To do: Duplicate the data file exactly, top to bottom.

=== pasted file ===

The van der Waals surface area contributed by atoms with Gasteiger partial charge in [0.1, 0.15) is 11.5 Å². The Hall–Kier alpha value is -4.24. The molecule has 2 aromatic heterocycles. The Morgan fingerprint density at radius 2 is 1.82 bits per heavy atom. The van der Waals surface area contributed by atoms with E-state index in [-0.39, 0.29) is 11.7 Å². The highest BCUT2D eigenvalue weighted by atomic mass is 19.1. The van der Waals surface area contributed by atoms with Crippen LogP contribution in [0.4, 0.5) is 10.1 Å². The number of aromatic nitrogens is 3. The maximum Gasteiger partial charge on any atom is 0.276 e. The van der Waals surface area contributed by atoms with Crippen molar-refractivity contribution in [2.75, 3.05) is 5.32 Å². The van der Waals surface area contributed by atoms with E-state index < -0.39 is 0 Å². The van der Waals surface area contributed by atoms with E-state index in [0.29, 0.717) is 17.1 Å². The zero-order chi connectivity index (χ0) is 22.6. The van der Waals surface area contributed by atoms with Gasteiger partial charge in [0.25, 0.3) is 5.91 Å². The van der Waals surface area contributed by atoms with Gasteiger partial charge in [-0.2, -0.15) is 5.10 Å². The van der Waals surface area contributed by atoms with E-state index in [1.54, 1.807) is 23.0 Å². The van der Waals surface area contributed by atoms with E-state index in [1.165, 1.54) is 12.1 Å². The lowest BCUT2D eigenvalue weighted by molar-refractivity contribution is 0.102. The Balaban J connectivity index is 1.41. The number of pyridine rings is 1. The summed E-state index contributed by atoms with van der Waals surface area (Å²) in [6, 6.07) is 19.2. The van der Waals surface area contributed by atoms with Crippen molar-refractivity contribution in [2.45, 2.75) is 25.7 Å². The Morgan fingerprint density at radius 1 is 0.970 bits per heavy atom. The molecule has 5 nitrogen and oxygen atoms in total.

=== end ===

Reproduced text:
The van der Waals surface area contributed by atoms with Gasteiger partial charge in [0.1, 0.15) is 11.5 Å². The Hall–Kier alpha value is -4.24. The molecule has 2 aromatic heterocycles. The Morgan fingerprint density at radius 2 is 1.82 bits per heavy atom. The van der Waals surface area contributed by atoms with E-state index in [-0.39, 0.29) is 11.7 Å². The highest BCUT2D eigenvalue weighted by atomic mass is 19.1. The van der Waals surface area contributed by atoms with Crippen LogP contribution in [0.4, 0.5) is 10.1 Å². The number of aromatic nitrogens is 3. The maximum Gasteiger partial charge on any atom is 0.276 e. The van der Waals surface area contributed by atoms with Crippen molar-refractivity contribution in [2.75, 3.05) is 5.32 Å². The van der Waals surface area contributed by atoms with E-state index < -0.39 is 0 Å². The van der Waals surface area contributed by atoms with E-state index in [0.29, 0.717) is 17.1 Å². The zero-order chi connectivity index (χ0) is 22.6. The van der Waals surface area contributed by atoms with Gasteiger partial charge in [0.25, 0.3) is 5.91 Å². The van der Waals surface area contributed by atoms with Gasteiger partial charge in [-0.2, -0.15) is 5.10 Å². The van der Waals surface area contributed by atoms with E-state index in [1.54, 1.807) is 23.0 Å². The van der Waals surface area contributed by atoms with E-state index in [1.165, 1.54) is 12.1 Å². The lowest BCUT2D eigenvalue weighted by molar-refractivity contribution is 0.102. The Balaban J connectivity index is 1.41. The number of pyridine rings is 1. The summed E-state index contributed by atoms with van der Waals surface area (Å²) in [6, 6.07) is 19.2. The van der Waals surface area contributed by atoms with Crippen molar-refractivity contribution in [2.45, 2.75) is 25.7 Å². The Morgan fingerprint density at radius 1 is 0.970 bits per heavy atom. The molecule has 5 nitrogen and oxygen atoms in total.